Despite the trendiness of Meatless Monday, the glamorous "vegetable butcher" at Italian megamart Eataly in New York, and the Pollanification of our diets, a staggering number of Americans still don't consume the recommended daily amounts of vegetables and fruits. How staggering? 93.6 percent of us don't hit our vegetable target, and 92.4 percent of us don't hit our fruit target, according to stats from the Produce for Better Health Foundation's State of the Plate: 2010 Study.
Why Should I Care About Rabbit Food?
This is why: People who get enough fruits and vegetables in their diet tend to have healthy weights, says Colleen Doyle, the director of nutrition and physical activity for the American Cancer Society, and "weight is the key factor for cancer risk."
So How Much Do I Need to Eat Each Day?
The whole confusing and vague idea of eating enough "servings" has pretty much been scrapped, and now the powers that be (the USDA, CDC, Department of Health & Human Services) are talking cups. Yes, normal measuring cups—the kind you actually use in the kitchen. Someone who eats, on average, 2,000 calories a day needs about two cups of fruit and two and a half cups of vegetables per day, says Dr. Lilian Cheung, a lecturer in the Department of Nutrition at the Harvard School of Public Health. But individual needs will vary based on age, physical activity, and gender, so the easiest way to find out what's right for you is to use the CDC's online calculator.
So what counts as a cup of produce? We've created a visual chart based on data from the USDA and some chopping and measuring in our test kitchen. For most produce, the suggested one cup is directly equal to one cup of the given fruit or vegetable, but there are a few exceptions, like raw leafy greens (two cups are actually counted as one cup toward your daily ration of vegetables) and dried fruit (a half cup is counted as one cup). Don't panic—when all was measured and we had a visual frame of reference, four and a half cups a day seemed a lot more doable than we originally thought.
And while the USDA says it's technically OK, we are trying not to let french fries and juice count toward our fruit-and-vegetable allotment. Keep it real.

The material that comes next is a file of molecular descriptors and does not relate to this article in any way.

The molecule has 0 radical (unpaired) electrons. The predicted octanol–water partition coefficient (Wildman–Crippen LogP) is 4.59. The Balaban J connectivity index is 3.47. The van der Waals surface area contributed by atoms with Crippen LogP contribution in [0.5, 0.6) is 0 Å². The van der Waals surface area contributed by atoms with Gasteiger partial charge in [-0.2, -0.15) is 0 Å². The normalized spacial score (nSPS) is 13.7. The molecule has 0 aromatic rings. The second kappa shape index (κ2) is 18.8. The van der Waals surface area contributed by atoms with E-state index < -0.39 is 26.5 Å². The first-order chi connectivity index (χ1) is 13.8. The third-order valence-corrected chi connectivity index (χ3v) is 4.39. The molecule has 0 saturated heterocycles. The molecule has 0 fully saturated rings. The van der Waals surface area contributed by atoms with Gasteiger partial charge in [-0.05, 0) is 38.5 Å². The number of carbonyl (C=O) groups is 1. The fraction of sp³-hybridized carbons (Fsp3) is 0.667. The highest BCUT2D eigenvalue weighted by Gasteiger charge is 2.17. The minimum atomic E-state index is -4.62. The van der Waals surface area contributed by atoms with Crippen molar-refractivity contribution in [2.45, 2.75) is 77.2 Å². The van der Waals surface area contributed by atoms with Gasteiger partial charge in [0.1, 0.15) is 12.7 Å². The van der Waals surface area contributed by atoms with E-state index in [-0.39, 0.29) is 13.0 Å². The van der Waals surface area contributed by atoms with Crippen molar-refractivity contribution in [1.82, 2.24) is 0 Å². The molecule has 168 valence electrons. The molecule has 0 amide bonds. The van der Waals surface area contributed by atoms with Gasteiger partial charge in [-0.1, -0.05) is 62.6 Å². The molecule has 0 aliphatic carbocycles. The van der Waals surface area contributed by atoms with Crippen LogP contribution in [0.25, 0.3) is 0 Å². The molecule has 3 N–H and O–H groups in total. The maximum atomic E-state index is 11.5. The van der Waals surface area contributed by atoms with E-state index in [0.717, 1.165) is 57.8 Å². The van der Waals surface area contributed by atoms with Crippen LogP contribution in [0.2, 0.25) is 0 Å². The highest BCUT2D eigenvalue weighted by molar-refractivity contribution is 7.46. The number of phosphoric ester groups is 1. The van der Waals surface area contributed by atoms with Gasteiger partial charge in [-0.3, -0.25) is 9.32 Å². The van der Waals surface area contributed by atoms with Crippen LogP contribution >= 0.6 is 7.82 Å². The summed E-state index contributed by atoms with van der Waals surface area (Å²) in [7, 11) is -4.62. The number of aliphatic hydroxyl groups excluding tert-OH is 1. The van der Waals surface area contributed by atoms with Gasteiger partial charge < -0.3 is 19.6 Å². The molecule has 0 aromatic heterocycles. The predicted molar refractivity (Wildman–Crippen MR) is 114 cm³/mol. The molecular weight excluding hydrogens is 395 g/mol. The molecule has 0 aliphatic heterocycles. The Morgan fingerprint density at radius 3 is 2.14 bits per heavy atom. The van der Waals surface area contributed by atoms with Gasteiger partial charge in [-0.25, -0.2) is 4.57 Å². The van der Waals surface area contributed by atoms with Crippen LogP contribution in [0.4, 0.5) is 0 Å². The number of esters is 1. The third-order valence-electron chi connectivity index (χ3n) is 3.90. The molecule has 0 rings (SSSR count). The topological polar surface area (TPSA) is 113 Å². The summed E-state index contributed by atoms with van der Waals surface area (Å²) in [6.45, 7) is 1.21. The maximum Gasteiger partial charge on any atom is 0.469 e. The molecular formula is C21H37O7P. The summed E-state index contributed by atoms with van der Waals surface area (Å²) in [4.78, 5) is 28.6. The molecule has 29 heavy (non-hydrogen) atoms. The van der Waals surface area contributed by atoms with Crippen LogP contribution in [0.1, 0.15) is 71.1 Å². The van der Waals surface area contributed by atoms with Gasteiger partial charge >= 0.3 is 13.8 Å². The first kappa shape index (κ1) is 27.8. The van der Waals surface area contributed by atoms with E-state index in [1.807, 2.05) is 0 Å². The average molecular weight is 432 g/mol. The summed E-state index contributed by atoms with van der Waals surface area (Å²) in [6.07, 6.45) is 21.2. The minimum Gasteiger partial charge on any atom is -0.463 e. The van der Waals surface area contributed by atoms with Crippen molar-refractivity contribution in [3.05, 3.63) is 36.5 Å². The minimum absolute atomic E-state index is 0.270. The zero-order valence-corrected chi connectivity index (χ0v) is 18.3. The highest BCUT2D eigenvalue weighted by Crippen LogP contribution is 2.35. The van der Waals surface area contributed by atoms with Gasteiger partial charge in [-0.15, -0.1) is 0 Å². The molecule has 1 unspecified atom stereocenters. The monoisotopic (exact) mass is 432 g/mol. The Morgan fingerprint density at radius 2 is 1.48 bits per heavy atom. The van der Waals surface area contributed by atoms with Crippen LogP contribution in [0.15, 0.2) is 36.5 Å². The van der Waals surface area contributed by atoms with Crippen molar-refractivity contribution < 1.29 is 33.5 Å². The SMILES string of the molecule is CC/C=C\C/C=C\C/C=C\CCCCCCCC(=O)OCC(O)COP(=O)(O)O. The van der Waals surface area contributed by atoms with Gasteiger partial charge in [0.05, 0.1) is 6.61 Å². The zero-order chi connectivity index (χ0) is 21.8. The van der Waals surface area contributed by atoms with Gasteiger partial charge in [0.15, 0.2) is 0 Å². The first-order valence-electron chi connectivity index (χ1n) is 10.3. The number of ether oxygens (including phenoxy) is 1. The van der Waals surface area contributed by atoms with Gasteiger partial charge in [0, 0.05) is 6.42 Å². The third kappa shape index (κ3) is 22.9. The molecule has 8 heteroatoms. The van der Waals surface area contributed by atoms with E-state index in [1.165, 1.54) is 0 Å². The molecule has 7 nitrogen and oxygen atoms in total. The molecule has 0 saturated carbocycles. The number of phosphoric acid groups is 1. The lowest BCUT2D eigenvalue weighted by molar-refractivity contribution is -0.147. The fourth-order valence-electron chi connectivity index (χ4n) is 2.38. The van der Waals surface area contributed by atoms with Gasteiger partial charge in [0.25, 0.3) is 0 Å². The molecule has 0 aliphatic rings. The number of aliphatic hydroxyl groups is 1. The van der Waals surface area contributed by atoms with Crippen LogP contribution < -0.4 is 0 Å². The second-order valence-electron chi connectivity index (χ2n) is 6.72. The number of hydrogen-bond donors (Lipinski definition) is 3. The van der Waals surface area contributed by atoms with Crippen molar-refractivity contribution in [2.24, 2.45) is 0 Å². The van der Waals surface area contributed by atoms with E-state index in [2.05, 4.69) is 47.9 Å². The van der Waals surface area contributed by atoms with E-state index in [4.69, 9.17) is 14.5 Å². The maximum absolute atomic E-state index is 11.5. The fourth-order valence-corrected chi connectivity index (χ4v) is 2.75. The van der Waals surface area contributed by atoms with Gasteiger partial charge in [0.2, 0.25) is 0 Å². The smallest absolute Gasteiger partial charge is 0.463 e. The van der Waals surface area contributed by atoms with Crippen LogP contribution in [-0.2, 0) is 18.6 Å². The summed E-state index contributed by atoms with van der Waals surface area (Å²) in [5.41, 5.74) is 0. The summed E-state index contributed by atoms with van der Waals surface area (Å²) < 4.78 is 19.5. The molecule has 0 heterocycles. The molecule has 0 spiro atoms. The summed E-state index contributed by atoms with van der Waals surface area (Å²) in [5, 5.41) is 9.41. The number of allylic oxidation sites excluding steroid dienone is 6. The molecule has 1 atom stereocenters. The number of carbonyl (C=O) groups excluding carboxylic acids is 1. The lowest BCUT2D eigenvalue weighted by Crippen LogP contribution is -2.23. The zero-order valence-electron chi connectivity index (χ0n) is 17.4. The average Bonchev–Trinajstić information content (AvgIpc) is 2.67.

Vegetable Servings That Equal a Cup
Asparagus: About 4 spears
Beans, Cooked (black, garbanzo, etc.): 1 cup
Bell Pepper: 1 cup chopped or 1 large pepper (about 3 inches in diameter)
Broccoli: A generous fistful (tennis ball size) of florets or about 16 small florets
Carrots: 1 cup chopped or 2 medium whole carrots (6 to 7 inches long)
Cauliflower: A little less than a 1/4 head of florets
Celery: 1 cup diced or 2 stalks (11 to 12 inches long)
Corn: 1 cup of kernels or 1 large ear (8 to 9 inches long)
Cucumber: 1 cup sliced/chopped or about 1/2 of a medium cucumber (8 to 9 inches long)
Green Beans: 1 cup cooked (we counted: It's about 19 to 20 beans)
Greens, Cooked (kale, chard, etc.): 1 cup
Greens, Raw (lettuce, spinach, etc.): 2 cups (about two large leaves of chopped romaine)
Summer Squash: 1 cup cooked/sliced/diced squash or 1 whole zucchini (7 to 8 inches long) or about 1/2 of a large yellow crookneck
Sweet Potato: 1 cup mashed or 1 large baked potato (about 2 1/4 inches in diameter)
Fruit Servings That Equal a Cup
Apple: 1 small apple (about 2 1/2 inches in diameter, a little smaller than a baseball)
Banana: 1 large banana (8 to 9 inches long)
Cantaloupe: 1 cup diced or about 1/8 of a large melon
Dried Fruit: 1/2 cup
Grapefruit: 1 medium grapefruit (about 4 inches across)
Grapes: About 32 average grapes
Orange: 1 large orange (a little bigger than a baseball)
Peach: 1 large peach (about the size of a tennis ball)
Pear: 1 medium pear
Pineapple: 1 cup chopped (a little less than 1/4 of a pineapple)
Plum: 2 large plums
Strawberries: 8 large berries
Tomato: 1 cup chopped or 1 large tomato (about 3 inches in diameter, about the size of a baseball)